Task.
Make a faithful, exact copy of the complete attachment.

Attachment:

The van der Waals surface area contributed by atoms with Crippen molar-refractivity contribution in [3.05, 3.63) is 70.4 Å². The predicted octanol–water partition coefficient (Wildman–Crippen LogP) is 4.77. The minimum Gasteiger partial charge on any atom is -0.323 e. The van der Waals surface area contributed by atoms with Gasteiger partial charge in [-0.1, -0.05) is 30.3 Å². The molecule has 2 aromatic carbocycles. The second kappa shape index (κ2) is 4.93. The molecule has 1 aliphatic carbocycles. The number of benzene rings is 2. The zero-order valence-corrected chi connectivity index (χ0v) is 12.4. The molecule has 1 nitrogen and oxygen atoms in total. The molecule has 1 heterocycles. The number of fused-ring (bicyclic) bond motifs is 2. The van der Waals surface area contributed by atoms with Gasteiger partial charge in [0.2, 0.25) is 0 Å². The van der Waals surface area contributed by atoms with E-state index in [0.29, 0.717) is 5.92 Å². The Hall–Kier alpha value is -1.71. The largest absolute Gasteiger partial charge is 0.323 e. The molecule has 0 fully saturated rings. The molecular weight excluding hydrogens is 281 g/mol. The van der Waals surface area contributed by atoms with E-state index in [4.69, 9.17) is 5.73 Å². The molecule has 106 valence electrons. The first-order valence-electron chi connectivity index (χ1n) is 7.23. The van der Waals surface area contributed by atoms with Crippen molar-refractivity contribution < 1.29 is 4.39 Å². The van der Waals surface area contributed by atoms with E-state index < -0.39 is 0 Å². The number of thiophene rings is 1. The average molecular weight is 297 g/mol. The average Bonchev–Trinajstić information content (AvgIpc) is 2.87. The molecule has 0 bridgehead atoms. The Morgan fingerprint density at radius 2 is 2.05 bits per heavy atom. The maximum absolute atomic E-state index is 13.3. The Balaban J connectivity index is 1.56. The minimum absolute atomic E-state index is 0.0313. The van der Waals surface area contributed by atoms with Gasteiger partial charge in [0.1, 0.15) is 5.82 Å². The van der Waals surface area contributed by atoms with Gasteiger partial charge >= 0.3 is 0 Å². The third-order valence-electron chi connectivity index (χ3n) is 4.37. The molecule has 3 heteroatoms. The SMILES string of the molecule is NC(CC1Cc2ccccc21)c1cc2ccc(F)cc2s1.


The van der Waals surface area contributed by atoms with Crippen molar-refractivity contribution in [3.05, 3.63) is 70.4 Å². The predicted octanol–water partition coefficient (Wildman–Crippen LogP) is 4.77. The minimum Gasteiger partial charge on any atom is -0.323 e. The van der Waals surface area contributed by atoms with Gasteiger partial charge in [-0.1, -0.05) is 30.3 Å². The molecule has 2 aromatic carbocycles. The second kappa shape index (κ2) is 4.93. The molecule has 1 aliphatic carbocycles. The number of benzene rings is 2. The zero-order valence-corrected chi connectivity index (χ0v) is 12.4. The molecule has 1 nitrogen and oxygen atoms in total. The molecule has 1 heterocycles. The number of fused-ring (bicyclic) bond motifs is 2. The van der Waals surface area contributed by atoms with Gasteiger partial charge in [0.2, 0.25) is 0 Å². The van der Waals surface area contributed by atoms with E-state index in [0.29, 0.717) is 5.92 Å². The Hall–Kier alpha value is -1.71. The largest absolute Gasteiger partial charge is 0.323 e. The molecule has 0 fully saturated rings. The molecular weight excluding hydrogens is 281 g/mol. The van der Waals surface area contributed by atoms with E-state index in [4.69, 9.17) is 5.73 Å². The molecule has 106 valence electrons. The first-order valence-electron chi connectivity index (χ1n) is 7.23. The van der Waals surface area contributed by atoms with Crippen molar-refractivity contribution < 1.29 is 4.39 Å². The van der Waals surface area contributed by atoms with E-state index < -0.39 is 0 Å². The number of thiophene rings is 1. The average molecular weight is 297 g/mol. The average Bonchev–Trinajstić information content (AvgIpc) is 2.87. The molecule has 0 bridgehead atoms. The Morgan fingerprint density at radius 2 is 2.05 bits per heavy atom. The maximum absolute atomic E-state index is 13.3. The Balaban J connectivity index is 1.56. The minimum absolute atomic E-state index is 0.0313. The van der Waals surface area contributed by atoms with Gasteiger partial charge in [0.1, 0.15) is 5.82 Å². The van der Waals surface area contributed by atoms with Gasteiger partial charge >= 0.3 is 0 Å². The third-order valence-electron chi connectivity index (χ3n) is 4.37. The molecule has 3 heteroatoms. The SMILES string of the molecule is NC(CC1Cc2ccccc21)c1cc2ccc(F)cc2s1.